Amazon announced the installation of two new fully autonomous robots in its warehouses. According to the organization, the robots will work alongside employees to lift, move, and sort parcels more safely and effectively.
The two machines, Proteus and Cardinal, will be the first to transfer parcels autonomously among employees without needing a confined operational area. They will be joining the fleet of 520,000 robots already in use at Amazon.
Massive storage pods are currently moved by Kiva and Pegasus robots inside a gated inventory area, utilizing 2D barcodes as a navigational aid. When things need to be removed from pods, packaged, and placed onto employee-operated trolleys, workers call in robots that Amazon named GoCarts.
The new robots will aid in the sorting and moving of parcels, now done by employees. According to Amazon, its goal is not to replace workers but to limit their exposure to dangerous duties.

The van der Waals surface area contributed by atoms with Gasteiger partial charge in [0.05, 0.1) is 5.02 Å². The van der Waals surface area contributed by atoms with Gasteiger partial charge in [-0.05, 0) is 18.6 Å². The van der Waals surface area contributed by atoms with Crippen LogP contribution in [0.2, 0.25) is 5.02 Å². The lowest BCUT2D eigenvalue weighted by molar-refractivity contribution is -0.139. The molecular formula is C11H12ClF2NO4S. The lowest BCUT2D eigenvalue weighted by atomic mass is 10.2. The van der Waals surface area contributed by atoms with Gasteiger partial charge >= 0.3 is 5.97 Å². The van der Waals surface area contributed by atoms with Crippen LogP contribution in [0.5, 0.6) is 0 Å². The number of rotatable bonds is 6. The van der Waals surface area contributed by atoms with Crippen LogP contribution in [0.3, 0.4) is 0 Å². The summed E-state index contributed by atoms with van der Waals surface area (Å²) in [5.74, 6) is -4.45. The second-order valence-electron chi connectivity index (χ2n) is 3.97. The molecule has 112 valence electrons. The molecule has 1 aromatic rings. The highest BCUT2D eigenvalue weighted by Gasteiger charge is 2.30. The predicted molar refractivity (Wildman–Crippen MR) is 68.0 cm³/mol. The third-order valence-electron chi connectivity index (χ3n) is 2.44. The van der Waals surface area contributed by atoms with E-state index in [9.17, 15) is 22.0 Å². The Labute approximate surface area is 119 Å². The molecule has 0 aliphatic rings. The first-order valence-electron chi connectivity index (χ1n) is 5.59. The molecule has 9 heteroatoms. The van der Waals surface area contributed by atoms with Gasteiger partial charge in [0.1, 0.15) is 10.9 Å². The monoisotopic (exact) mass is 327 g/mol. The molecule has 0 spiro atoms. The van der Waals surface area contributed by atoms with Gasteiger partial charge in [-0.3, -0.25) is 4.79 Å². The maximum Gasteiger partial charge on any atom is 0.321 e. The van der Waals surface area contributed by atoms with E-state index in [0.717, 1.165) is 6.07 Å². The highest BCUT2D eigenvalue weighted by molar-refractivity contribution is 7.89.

The robots are meant to augment, not replace humans
While Cardinal will carry the burden of unloading items from conveyor belts in sorting centers, Proteus will drive filled GoCarts alongside people. In a demonstration video, Proteus is seen traveling through an unmarked warehouse area and automatically braking when it senses a person in its path.
Cardinal, which has a large crane arm, will be used to sort goods as they are loaded and lift big ones off the conveyor belts. Cardinal, according to Amazon, will be made available in warehouse settings in 2023 and is now undergoing testing with lifting capacities of up to 50lbs (22.7kg).
The safety angle
Employee safety at Amazon’s warehouses has been under scrutiny recently. According to 2021 research by the labour union coalition Strategic Organizing Center (SOC), the incidence of major accidents at Amazon warehouses in 2020 was 5.9 per 100 workers, which was almost 80 percent higher than the serious injury rate for all other employers in the warehousing business in 2020.